Know Your Shoe Toe Types

Categories Fashion

Educate yourself in the various men’s footwear toe shapes and make an informed decision next time you splurge…

Cap toe

This style emphasises the toe of the shoe by using stitching or a decorative piece of leather to divide the toe from the rest of the shoe. Oxfords — the most common type of dress shoe — most often feature a cap toe, as do on-trend monkstraps, usually with one or two lines of stitching. Brogues come with much more decorative detailing — perforations, layers of leather, and serrated details along the edges of leather — but overly intricate leatherwork — fancy medallion detailing on the toe, like you’d see on a cowboy boot, for example — is less suitable for a business environment.


Plain toe

A clean and minimalist look thanks to an elegant toe cap with no detail. Whole-cut Oxfords (constructed from one single piece of leather), Derbies (which subtly differ from the more formal Oxfords because of their open lacing, where the lace eyelets sit on top of the shoe as opposed to closed lacing with the eyelets beneath the vamp creating a sleeker and therefore dressier silhouette), Chelsea boots, and chukkas (a.k.a. desert boots) all feature plain toes.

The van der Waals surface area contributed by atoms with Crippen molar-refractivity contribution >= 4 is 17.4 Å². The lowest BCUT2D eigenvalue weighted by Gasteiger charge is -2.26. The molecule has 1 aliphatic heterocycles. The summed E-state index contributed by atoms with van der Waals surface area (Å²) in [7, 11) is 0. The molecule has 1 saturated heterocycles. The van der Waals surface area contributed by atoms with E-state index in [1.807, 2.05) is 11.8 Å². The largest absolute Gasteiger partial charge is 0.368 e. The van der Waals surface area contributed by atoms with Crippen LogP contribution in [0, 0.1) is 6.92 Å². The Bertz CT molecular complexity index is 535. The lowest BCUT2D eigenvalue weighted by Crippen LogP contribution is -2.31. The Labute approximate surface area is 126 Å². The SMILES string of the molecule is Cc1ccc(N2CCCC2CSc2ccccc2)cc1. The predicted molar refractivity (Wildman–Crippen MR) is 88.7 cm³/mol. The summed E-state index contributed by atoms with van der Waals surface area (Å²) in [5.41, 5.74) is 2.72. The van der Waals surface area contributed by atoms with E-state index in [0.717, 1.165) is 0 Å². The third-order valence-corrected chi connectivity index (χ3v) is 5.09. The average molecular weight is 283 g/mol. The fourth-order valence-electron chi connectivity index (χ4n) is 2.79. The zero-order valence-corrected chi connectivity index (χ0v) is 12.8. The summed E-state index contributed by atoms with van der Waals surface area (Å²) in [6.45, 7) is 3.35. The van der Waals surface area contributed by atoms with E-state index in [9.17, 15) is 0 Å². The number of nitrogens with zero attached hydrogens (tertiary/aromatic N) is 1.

A pointed toe cap that extends down both sides of the shoe — like wings — that can be worn in both formal and business situations. Often seen in polished patent leather at black tie soirees, while Derbies and Oxfords occasionally feature an M-shape perforated wingtip that can extend right to the back of the heel, although this toe type is a less contemporary style for 2017.




Loafers feature a variety of vamps but a fairly consistent type of toe called the apron — an elevated seam that extends around the front of the footwear that produces a more casual vibe. This apron crease isn’t without its risk — it can look very boxy and daggy when done poorly, but quite stylish when an on-trend pair of loafers executes it well. Bicycle toe is essentially an apron toe where the crease doesn’t wrap around the front, but instead connects with the sole at the toe — an unfortunate favourite of the square-toed shocker.